Albano, S. М., Lima, A. S., Miguel, M. G., Pedro, L. G., Barroso, J. G., & Figueiredo, A. C. (2012). Antioxidant, anti-5-lipoxygenase and antiacetylcholinesterase activities of essential oils and decoction waters of some aromatic plants. Records of Natural Products, 6(1), 35–48.

Alves, M., Gonçalves, M. J., Zuzarte, M., Alves-Silva, J. M., Cavaleiro, C., Cruz, M. T., & Salgueiro, L. (2019). Unveiling the antifungal potential of two Iberian Thyme essential oils: Effect on C. albicans germ tube and preformed biofilms. Frontiers in Pharmacology, 10, 446.

Balouiri, M., Sadiki, M., & Ibnsouda, S. K. (2016). Methods for in vitro evaluating antimicrobial activity: A review. Journal of Pharmaceutical Analysis, 6(2), 71–79.

Blažeković, B., Stanić, G., & Vladimir-Knežević, S. (2006). Morphology, anatomy and phytochemistry of Thymus vulgaris L. and Thymus pulegioides L. Farmaceutski Glasnik, 62(3), 121–130.

Boyko, A. A., & Brygadyrenko, V. V. (2016). Influence of water infusion of medicinal plants on larvae of Strongyloides papillosus (Nematoda, Strongyloididae). Visnyk of Dnipropetrovsk University, Biology, Ecology, 24(2), 519–525.

Boz, I., Navarro, L., Galeş, R., & Pădurariu, C. (2009). Morphology and structure of glandular hairs in development of Thymus vulgaris L. Scientific Annals of Alexandru Ioan Cuza University of Iasi, New Series, Section 2, Vegetal Biology, 55(2), 81–86.

Gomes, C. P., Vázquez Pardo, F. M., Paiva-Ferreira, R., Ramos, S., & Doncel, E. (2006). Biosystematic study of the subsection Thymastra (Nyman ex Velen.) R. Morales of the Thymus L. genus (Lamiaceae). Acta Botanica Gallica, 153(3), 355–364.

Gouyon, P., Vernet, P., Guillerm, J., & Valdeyron, G. (1986). Polymorphisms and environment: The adaptive value of the oil polymorphisms in Thymus vulgaris L. Heredity, 57, 59–66.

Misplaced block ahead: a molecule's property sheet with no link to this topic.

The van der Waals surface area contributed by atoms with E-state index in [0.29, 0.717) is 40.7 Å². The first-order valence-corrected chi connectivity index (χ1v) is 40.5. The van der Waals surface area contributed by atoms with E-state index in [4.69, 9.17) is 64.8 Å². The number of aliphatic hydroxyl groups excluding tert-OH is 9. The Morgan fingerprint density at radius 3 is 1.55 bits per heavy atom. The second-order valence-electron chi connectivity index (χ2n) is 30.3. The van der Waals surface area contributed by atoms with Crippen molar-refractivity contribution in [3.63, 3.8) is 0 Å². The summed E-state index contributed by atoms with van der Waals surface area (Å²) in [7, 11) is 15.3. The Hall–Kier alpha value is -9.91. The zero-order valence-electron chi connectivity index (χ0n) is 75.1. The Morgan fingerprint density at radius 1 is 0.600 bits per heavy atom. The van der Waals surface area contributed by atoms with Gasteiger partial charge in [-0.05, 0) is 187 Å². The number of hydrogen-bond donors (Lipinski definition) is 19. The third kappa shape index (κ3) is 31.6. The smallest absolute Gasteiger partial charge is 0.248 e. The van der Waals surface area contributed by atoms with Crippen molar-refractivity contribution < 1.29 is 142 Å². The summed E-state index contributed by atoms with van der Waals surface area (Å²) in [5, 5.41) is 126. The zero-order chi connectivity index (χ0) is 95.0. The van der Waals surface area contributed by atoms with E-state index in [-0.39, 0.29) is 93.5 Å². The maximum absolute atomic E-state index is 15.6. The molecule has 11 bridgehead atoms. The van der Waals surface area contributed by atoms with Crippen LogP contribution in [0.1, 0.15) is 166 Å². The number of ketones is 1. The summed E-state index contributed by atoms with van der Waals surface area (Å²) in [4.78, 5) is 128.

Hrytsyna, M. R. (2013). Struktura ta henezys partsial’nykh sutsvit’ vydiv pidsektsiyi Isandra Franch. ex Murb. sektsiyi Fasciculata Murb. rodu Verbascum L. [Structure and genesis of the partial inflorescences of subsection Isandra Franch. ex Murb. section Fasciculata Murb. genus Verbascum L.]. Visnyk of the Lviv University, Series Biology, 62, 91–98 (in Ukrainian).

Hrytsyna, M. R., Hudz, N. I., & Svidenko, L. V. (2018). Identification of some species of the genus Thymus L. by macroscopic features of the leaf. In: Hanych, T. M. (Ed.). Contemporary aspects of human health: A collection of Proceedings of the XI International Interdisciplinary Conference. UzhNU, Uzhgorod. Pp. 208–212 (in Ukrainian).

Hrytsyna, M., Skybitska, M., & Salamon, I. (2019). Morphological and anatomical structural features of shoots of species of the genus Thymus L., introduced in Botanical Garden of Lviv National University Named After Ivan Franko. Agrobiodiversity for Improving Nutrition, Health and Life Quality, 3, 38–50.

Hudaib, M., Speroni, E., Pietra, A. M., & Cavrini, V. (2002). GC/MS evaluation of thyme (Thymus vulgaris L.) oil composition and variations during the vegetative cycle. Journal of Pharmaceutical and Biomedical Analysis, 29(6), 691–700.

Kryvtsova, M. V., Salamon, I., Koscova, J., Bucko D., & Spivak, M. (2019). Antimicrobial, antibiofilm and biochemichal properties of Thymus vulgaris essential oil against clinical isolates of opportunistic infections. Biosystems Diversity, 27(3), 270–275.